As such it is a generally accepted truth: that without adequate power supplies the economy will not grow.
But so little has happened over the years to address this problem. Even in the two-year old unity government, government has not made enough steps to address the energy situation.
Instead of addressing key issues such as energy and its availability, politicking got into the way of far more important issues such as energy. If power supply improves, capacity utilisation is spurred. But two years after a unity government, Zesa continues to stutter and stagger threatening to drag the economy down with it.
The centrality of power supply in economic recovery is as clear as day. Every industry consumes electricity and the failure by Zesa to meet demand has been one of the biggest let-downs over the years. This is despite a warning there would be a power deficit in the region.
It is time the sector is opened up to other investors to aid the struggling power supplier. In response to the situation, tobacco farmers, miners, retailers and manufacturers, started using generators.
While it serves its purpose, the switch to generators has unfortunately increased operating costs thus eating into profits. The use of generators in industries and mines means the cost of doing business in Zimbabwe continues to rise, especially in the last few weeks when oil prices went up for various reasons.
Tetrad, a leading financial institution, in a report last week gave some scary statistics where they said Zesa was producing 1 200 megawatts out of a national aggregate demand of 2 200 megawatts to cover industrial and domestic use.
Zesa, which last saw a significant recapitalisation more than two decades ago, has two options to deal with deficit: importing or load-shedding. Both are devils industry, business, miners and even consumers do not want to grapple with.
Unfortunately Zesa was left with no choice but to adopt the two choices simultaneously and the result, as we have argued above, has been that our products are less competitive on the international market as it cost more to heat barns using generators than electric power.
Either way, the consumer, be it a farmer, manufacturer, retailer or miner, loses out under the current setup and this makes a case for opening up the market. As Tetrad rightly pointed out in their report, the downside for liberalisation of the energy sector is that it pushes up cost of utilities and potential investors regard the current power tariffs regime as low.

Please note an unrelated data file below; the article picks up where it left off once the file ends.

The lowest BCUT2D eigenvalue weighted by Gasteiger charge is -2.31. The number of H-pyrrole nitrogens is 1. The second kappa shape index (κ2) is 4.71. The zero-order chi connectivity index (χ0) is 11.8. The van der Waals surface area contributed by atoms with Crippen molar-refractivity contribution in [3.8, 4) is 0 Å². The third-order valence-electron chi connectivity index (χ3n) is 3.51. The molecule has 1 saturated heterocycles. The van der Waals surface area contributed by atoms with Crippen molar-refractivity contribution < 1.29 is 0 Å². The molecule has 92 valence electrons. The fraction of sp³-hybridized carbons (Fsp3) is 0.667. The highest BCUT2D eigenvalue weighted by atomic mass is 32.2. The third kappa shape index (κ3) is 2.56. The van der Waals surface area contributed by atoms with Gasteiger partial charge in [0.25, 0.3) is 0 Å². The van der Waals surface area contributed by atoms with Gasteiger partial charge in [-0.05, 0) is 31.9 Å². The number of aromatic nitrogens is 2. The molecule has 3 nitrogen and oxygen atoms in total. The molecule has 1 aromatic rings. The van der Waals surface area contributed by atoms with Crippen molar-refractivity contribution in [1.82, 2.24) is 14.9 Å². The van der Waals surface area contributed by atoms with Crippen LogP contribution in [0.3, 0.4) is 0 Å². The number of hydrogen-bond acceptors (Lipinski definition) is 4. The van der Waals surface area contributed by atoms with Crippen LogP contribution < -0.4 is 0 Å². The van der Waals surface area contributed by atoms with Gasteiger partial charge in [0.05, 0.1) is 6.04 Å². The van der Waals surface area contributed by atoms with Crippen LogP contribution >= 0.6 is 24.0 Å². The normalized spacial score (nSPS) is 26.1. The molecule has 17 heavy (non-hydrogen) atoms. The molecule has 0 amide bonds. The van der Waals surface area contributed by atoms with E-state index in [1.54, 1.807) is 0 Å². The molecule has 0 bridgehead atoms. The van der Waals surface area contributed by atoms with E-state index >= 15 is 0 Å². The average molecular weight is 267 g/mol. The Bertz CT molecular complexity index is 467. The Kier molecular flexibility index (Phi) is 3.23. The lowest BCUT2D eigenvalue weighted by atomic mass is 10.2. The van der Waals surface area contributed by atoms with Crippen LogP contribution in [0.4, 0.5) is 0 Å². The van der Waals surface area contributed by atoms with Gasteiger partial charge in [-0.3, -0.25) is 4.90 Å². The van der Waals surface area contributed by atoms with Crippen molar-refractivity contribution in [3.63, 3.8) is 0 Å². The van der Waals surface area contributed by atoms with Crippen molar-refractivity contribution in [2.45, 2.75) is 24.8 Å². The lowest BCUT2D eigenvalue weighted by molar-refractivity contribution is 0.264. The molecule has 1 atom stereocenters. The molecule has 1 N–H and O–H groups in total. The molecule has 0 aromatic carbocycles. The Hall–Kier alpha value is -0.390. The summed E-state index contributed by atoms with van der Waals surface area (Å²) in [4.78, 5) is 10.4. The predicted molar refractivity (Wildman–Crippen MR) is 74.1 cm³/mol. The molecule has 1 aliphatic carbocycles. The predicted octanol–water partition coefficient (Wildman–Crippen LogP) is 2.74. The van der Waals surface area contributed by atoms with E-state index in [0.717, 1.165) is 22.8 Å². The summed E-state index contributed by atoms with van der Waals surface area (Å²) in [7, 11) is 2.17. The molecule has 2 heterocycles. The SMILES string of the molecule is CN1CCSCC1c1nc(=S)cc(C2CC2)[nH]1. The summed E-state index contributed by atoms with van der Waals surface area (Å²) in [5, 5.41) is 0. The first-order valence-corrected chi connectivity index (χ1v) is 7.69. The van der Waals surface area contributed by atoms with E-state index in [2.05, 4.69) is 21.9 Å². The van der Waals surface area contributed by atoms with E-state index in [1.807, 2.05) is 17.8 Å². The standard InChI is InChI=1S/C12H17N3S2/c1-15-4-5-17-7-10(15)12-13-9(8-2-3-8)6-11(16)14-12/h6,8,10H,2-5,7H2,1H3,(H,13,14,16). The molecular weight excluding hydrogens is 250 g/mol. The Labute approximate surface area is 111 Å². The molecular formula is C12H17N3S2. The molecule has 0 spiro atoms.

Investment into power supply requires huge capital outlay and results may be very slow in coming and this explains why state enterprises have monopolies in this sector. However, given the failure by Zesa to meet internal demand, the only way left is to open up the sector. Seven potential investors are said to be eyeing the sector. This should help the economy’s turnaround.
These investors, who have pooled resources, have a potential to produce 2 500 megawatts. Simple mathematics shows that given the current demand, the country would have a surplus of around 1 500 megawatts.
It is important to note that the investors have pooled resources not for social welfare purposes but to make profits and they are only prepared to put in the funds when they are sure that they will reap something in return.
While there are persuasive arguments against the entry of private players in this sector, the track record of power suppliers in the developing world have not assisted this line of thinking but instead prepared the consumers to pay dearly for available electricity than low tariffs for something that is often available.
For power users, the high cost could be a necessary evil as maintenance of the status quo would see the economy trapped in a web that it may not free itself from. Consumers are likely to make a quick adjustment to any price variations as most have already been relying on diesel and petrol as backup. It is government which should quickly clear the way for the new players in the power sector as the first step towards sustainable economic recovery.
Until then, the country will be subjected to false starts, which have seen capacity utilisation stagnating below 50% two years after the establishment of a unity government.